The section of Romans that the Attorney General referenced is well known: it’s the passage where Paul writes that Christians should be obedient to government authorities, because they are ordained by God, so that disobeying them would be disobeying God. The use of this passage has a long and troubled history in our own country. During the Revolutionary War, guess who was quoting these verses? It was the British authorities, telling the revolutionaries that they were going against God by rebelling against the crown. The response of the Americans was that, well, but Paul only meant obedience to legitimate authority, and since the authority of the British in America was not legitimate, Americans didn’t have to obey. Problem solved.

But of course, the much more problematic use of these verses was during the slaveholding era in America, when slaveholders constantly referenced Romans 13 to attack those who sought to undermine slavery – abolitionists, helpers on the underground railroad, those who refused to enforce the Fugitive Slave Act. Slaveholders also made frequent reference to Biblical passages that condone slavery and counsel obedience of slaves to masters.

Taking a snippet from a piece of writing (whether the Bible or something else) to support an argument that one has already decided on is called “proof-texting.” It doesn’t seek to understand the broader context of a passage, it simply tries to use a short piece of text as a weapon to attack or refute someone’s else’s argument. It’s something that people of all political and theological persuasions do often. But I would suggest it’s not how Christians are meant to think about scripture and how it speaks to us.

So how should we be thinking about scripture and what’s the best use of it in our lives? I would start by pointing out the obvious – that the Bible is a very large compendium of a variety of different kinds of writings, by many different authors, composed over a period of a thousand years or so. Understandably, there are parts of it that we may find more appealing and helpful than others. We might favor the gospel stories about Jesus and turn away from the Old Testament stories of wars and violence. But I think if we really want to be faithful to the Bible, we have to read and ponder all of it, not just bits and pieces. The relationship between God and humans is complex and sometimes ambiguous, and the broad range of sacred writings induces us to keep exploring that complicated relationship.

Each book in the Bible has its own integrity and deserves to be treated as a whole. For many years I have taught a course at school on the gospels and the origins of Christianity. One of the first things I have students do is read a gospel straight through from beginning to end. Most students, even church-going ones, have never done that – they’ve only heard the gospels in short readings. They are often amazed to realize that each gospel has a coherence and some clear themes that the author intends in telling the story. They wonder why there should be four gospels, because they are all different from one another, with different emphases. Each gospel, for example, has a different set of resurrection stories – and Mark doesn’t have any, only the empty tomb. When the New Testament was assembled, didn’t people realize there were all these differences? Of course. Each gospel has a unique perspective that helps us get at the truth about Jesus. There is no one way to understand Jesus.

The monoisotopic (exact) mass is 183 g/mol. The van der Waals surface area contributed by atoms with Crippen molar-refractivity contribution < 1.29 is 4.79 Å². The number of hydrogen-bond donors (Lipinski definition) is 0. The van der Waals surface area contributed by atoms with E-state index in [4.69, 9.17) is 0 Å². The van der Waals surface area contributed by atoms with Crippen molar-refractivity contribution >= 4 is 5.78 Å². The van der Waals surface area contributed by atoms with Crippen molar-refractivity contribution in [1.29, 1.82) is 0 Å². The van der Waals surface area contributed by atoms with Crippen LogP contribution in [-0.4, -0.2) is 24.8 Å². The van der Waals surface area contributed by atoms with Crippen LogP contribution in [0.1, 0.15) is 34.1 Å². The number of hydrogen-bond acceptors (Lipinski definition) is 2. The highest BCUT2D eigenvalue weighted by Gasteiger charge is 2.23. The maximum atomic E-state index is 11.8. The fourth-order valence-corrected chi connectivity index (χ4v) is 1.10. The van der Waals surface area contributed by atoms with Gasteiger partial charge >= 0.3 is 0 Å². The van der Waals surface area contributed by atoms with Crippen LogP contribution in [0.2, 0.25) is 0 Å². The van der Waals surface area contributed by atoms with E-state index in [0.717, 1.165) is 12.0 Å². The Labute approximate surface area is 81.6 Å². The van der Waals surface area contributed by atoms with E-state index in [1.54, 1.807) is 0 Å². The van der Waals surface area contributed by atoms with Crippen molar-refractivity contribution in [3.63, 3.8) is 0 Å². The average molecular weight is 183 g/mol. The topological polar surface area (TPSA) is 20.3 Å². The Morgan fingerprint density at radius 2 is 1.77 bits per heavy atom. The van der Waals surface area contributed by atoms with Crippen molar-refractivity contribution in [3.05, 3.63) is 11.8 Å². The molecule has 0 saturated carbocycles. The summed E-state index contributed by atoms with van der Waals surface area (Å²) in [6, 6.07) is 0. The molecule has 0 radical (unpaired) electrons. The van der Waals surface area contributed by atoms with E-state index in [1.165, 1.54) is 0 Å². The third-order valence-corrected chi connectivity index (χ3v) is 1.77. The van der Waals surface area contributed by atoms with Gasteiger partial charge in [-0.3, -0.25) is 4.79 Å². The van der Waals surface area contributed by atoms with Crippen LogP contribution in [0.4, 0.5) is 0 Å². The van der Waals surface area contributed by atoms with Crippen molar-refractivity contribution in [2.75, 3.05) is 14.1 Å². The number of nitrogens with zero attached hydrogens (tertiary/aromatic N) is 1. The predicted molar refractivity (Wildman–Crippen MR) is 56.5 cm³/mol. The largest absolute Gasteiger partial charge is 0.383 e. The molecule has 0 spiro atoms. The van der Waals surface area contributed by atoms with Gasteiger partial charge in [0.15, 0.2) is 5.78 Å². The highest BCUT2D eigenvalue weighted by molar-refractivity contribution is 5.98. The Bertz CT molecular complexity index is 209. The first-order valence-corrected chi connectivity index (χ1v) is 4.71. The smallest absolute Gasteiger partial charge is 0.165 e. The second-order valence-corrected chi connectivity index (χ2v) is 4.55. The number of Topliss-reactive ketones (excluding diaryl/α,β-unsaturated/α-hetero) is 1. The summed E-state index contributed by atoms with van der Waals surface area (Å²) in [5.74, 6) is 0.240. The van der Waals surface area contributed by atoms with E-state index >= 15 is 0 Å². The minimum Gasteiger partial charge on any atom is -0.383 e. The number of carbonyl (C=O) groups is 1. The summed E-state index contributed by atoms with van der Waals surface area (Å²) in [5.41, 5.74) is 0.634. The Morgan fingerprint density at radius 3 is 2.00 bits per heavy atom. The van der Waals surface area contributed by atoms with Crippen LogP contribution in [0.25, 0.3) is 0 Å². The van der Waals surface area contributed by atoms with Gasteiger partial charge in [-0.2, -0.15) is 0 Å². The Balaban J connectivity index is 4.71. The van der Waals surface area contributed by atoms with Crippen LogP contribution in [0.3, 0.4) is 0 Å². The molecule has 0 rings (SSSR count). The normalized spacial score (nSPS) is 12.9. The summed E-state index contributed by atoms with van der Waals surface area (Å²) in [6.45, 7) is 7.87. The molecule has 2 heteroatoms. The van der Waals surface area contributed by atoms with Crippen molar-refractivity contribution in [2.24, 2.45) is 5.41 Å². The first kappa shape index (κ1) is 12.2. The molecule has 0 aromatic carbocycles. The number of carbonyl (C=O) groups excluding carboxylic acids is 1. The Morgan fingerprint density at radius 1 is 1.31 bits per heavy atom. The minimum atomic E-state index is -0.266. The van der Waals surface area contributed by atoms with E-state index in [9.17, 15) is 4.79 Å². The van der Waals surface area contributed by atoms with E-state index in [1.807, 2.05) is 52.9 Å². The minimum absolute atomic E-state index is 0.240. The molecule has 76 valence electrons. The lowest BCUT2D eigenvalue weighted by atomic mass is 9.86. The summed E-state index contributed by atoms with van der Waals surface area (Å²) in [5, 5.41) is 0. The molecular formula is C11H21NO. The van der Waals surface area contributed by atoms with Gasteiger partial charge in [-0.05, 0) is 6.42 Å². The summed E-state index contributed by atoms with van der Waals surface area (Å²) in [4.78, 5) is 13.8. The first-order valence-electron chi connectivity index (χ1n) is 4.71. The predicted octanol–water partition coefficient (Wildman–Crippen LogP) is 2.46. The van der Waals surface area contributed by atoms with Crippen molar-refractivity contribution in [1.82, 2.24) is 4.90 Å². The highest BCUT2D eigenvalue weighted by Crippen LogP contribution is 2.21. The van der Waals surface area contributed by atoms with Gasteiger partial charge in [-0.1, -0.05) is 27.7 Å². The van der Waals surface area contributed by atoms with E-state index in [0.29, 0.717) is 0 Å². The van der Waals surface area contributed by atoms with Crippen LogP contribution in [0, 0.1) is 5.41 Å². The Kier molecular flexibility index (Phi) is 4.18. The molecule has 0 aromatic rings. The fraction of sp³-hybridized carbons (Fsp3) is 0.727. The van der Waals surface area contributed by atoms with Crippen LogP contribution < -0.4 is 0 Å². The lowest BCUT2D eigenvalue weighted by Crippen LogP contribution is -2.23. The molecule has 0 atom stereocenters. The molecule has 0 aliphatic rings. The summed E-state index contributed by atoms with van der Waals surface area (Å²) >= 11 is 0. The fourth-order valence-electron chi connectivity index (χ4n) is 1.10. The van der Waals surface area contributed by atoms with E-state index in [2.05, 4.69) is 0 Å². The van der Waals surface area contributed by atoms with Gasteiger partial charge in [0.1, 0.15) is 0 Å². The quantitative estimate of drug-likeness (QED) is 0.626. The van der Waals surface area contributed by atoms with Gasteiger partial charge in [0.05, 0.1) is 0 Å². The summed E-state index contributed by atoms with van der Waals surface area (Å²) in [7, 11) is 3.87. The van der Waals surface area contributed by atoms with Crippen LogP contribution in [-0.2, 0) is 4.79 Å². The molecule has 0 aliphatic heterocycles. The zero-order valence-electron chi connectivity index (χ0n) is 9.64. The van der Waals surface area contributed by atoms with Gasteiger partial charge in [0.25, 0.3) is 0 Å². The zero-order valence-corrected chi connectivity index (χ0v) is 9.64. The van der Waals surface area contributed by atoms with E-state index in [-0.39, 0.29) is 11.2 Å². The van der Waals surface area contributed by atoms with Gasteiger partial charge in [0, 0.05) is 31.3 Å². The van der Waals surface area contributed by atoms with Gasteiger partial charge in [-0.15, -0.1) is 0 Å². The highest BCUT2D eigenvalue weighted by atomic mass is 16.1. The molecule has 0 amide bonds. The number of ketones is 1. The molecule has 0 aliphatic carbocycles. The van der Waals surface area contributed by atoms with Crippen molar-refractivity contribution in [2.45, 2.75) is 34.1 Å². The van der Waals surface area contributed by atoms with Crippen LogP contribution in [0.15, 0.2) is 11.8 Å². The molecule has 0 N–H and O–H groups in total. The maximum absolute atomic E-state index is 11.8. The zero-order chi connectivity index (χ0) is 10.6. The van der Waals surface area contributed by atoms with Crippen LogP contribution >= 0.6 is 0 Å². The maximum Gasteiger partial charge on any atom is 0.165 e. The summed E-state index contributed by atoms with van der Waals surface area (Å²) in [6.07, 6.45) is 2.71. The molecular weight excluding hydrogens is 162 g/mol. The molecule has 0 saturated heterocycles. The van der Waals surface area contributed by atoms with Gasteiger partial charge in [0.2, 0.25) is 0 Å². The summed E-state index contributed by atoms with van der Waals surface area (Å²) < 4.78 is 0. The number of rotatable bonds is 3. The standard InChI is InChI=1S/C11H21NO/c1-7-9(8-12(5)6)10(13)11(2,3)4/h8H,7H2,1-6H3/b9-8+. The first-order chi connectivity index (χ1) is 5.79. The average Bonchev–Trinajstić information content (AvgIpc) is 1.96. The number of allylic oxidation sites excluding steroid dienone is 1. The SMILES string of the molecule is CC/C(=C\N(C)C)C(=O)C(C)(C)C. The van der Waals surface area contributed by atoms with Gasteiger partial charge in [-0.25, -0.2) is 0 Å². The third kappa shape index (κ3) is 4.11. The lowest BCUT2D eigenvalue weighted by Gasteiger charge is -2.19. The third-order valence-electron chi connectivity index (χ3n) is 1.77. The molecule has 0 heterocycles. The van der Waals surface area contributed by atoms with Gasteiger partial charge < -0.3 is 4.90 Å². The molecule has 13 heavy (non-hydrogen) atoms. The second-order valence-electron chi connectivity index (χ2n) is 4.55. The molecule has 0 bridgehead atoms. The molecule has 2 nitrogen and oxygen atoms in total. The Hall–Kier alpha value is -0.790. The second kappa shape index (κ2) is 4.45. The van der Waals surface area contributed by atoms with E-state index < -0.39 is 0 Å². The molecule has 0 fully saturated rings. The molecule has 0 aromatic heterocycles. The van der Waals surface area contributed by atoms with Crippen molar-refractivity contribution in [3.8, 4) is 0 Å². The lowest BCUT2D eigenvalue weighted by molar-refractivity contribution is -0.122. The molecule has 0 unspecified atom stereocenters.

The scriptures are full of contradictions and passages that seem ambiguous and mysterious. It’s possible to disagree about how to understand them. I think God wants us to grapple with these difficulties to go deeper into the truth. In the rabbinic tradition, one rabbi has one interpretation of a passage and another rabbi has a different one, and they argue with one another. It’s precisely at the intersection of competing interpretations that we gain true insight.

It’s tempting to edit parts of the Bible we don’t care for, and I would suggest it’s precisely those parts we don’t care for that we need to pay attention to and try to understand. Psalm 137 is one of my favorites and a very familiar one. It’s a lament of the exiles in Babylon. It begins “By the waters of Babylon we sat down and wept…” and goes on to express sadness at the loss of their home. It’s very poignant. But towards the end it turns into an attack on their Babylonian captors; “Blessed is the one who takes your children and dashes them against the stones!” We don’t usually read that verse in church. But we shouldn’t avoid it. It expresses emotions of anger and bitterness and desire for vengeance, that are a real part of the human experience and that we have to learn to grapple with in order to understand ourselves.

We also need to understand that each book in the Bible has its own historical and cultural context, different from our own. As an example, Jewish society in Jesus’ time, like Roman society, was very patriarchal. Women had few rights and abuse of women was often condoned or overlooked. When we read passages in the scriptures that seem to justify poor treatment of women, I don’t think we can just say, okay, we just have to accept that. We must be willing to wrestle with how to make sense of such passages in the context of our own culture and social understanding.